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Hurricane Florence has brought damaging rains, winds, and flooding to North Carolina with, in some areas, tobacco still being on the stalk. Continuing rains from the edges of Florence are giving rise to conducive conditions in much of the state for Brown spot (Alternaria alternata), Target spot (Rhizoctonia solani), Frogeye leaf spot (Cercosporanicotianae), and bacterial blight. Brown spot and target spot still appear to be sensitive to azoxystrobin in NC. Resistance to strobilurins has been found in Frogeye leaf spot populations this year in several counties of NC. It is certainly possible that because of this, frogeye leaf spot could continue to worsen regardless of fields having been sprayed with a fungicide. Because of residue concerns, making a fungicide application before harvest is not recommended. Harvesting any remaining crop as quickly as possible after the remaining storms pass through the state appears to be the best option at this point. Destroying crop debris quickly after harvest will also benefit next year’s crop, since extensive Granville wilt and leaf diseases were observed throughout this growing season in much of the state.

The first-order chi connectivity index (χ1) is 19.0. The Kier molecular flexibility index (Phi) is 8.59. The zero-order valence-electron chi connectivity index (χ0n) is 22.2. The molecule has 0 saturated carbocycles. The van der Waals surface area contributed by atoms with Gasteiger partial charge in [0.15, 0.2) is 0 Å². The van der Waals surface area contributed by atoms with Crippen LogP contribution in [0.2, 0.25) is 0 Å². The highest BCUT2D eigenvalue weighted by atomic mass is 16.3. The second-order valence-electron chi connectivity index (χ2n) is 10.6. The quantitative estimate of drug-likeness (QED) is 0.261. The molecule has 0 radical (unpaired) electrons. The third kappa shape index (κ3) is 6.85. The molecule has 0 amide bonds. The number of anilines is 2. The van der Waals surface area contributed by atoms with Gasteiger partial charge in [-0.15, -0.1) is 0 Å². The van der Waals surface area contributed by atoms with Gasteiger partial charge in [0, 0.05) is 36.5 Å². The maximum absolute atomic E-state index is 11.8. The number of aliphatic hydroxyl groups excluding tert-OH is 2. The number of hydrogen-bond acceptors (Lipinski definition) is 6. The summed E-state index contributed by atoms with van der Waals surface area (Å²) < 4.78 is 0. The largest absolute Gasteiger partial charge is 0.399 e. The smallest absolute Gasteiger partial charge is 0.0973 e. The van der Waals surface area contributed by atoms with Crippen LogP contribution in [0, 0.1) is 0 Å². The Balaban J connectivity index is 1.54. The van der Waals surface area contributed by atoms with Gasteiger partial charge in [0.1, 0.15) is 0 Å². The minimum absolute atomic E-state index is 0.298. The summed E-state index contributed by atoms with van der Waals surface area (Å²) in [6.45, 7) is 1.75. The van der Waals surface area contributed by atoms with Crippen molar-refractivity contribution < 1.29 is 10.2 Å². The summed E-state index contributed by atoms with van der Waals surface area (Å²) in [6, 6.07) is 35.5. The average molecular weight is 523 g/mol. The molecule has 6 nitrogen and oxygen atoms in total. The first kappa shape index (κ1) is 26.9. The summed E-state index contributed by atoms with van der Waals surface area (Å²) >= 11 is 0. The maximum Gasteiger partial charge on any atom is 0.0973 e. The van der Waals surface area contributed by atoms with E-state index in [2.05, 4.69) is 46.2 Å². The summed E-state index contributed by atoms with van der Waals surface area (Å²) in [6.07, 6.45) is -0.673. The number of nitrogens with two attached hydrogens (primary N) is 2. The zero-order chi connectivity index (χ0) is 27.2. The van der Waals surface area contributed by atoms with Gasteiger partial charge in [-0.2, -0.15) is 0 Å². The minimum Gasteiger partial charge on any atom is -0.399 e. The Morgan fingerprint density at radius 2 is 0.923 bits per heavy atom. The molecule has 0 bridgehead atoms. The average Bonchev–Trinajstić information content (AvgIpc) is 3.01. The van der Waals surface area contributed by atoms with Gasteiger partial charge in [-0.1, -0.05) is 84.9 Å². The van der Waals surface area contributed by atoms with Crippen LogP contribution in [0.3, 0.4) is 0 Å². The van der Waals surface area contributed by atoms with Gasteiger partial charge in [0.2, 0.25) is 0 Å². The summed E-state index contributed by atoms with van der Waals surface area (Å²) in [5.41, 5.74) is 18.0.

Curing leaf that has extensive brown spot or excess moisture may also be problemmatic for any remaining harvestable tobacco. The conditions in the curing process are conducive for brown spot growth, and affected leaves may continue to rot if there’s enough moisture for the fungus. If leaves are going into the barn with extensive brown spot, ensuring that the leaves are completely dry before beginning the curing process will help. If leaves are damp going into the barn, it may be worth running the fans before curing, with space and time permitting, to reduce moisture on leaf surfaces.
As always, if there are questions about diseases or options for a specific problem, don’t hesitate to reach out to local N.C. Cooperative Extension or the tobacco specialist team for help.